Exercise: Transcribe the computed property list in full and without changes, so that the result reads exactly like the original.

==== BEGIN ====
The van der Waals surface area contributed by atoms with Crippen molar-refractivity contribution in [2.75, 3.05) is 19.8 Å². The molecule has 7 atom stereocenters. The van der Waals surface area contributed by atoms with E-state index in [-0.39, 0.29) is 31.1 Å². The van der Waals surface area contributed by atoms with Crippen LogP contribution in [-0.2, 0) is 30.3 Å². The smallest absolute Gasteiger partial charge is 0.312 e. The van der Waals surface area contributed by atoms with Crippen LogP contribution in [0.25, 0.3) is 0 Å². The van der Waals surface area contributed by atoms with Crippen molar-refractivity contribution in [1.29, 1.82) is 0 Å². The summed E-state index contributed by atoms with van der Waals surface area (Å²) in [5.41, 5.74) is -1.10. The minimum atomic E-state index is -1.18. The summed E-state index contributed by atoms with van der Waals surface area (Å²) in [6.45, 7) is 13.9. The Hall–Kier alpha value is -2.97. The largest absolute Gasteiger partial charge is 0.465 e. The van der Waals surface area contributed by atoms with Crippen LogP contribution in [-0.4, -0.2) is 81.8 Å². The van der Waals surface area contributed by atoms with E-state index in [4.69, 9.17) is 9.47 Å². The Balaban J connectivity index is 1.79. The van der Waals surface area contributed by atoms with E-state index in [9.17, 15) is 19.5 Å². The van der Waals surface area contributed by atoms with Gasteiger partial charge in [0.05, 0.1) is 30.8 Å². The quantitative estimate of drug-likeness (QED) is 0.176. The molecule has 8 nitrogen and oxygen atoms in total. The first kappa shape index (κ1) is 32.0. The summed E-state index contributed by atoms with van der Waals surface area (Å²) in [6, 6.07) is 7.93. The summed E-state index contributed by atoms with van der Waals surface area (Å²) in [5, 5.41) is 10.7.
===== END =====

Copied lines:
The van der Waals surface area contributed by atoms with Crippen molar-refractivity contribution in [2.75, 3.05) is 19.8 Å². The molecule has 7 atom stereocenters. The van der Waals surface area contributed by atoms with E-state index in [-0.39, 0.29) is 31.1 Å². The van der Waals surface area contributed by atoms with Crippen LogP contribution in [-0.2, 0) is 30.3 Å². The smallest absolute Gasteiger partial charge is 0.312 e. The van der Waals surface area contributed by atoms with Crippen LogP contribution in [0.25, 0.3) is 0 Å². The van der Waals surface area contributed by atoms with Crippen molar-refractivity contribution in [1.29, 1.82) is 0 Å². The summed E-state index contributed by atoms with van der Waals surface area (Å²) in [5.41, 5.74) is -1.10. The minimum atomic E-state index is -1.18. The summed E-state index contributed by atoms with van der Waals surface area (Å²) in [6.45, 7) is 13.9. The Hall–Kier alpha value is -2.97. The largest absolute Gasteiger partial charge is 0.465 e. The van der Waals surface area contributed by atoms with Crippen LogP contribution in [-0.4, -0.2) is 81.8 Å². The van der Waals surface area contributed by atoms with E-state index in [4.69, 9.17) is 9.47 Å². The Balaban J connectivity index is 1.79. The van der Waals surface area contributed by atoms with E-state index in [9.17, 15) is 19.5 Å². The van der Waals surface area contributed by atoms with Gasteiger partial charge in [0.05, 0.1) is 30.8 Å². The quantitative estimate of drug-likeness (QED) is 0.176. The molecule has 8 nitrogen and oxygen atoms in total. The first kappa shape index (κ1) is 32.0. The summed E-state index contributed by atoms with van der Waals surface area (Å²) in [6, 6.07) is 7.93. The summed E-state index contributed by atoms with van der Waals surface area (Å²) in [5, 5.41) is 10.7.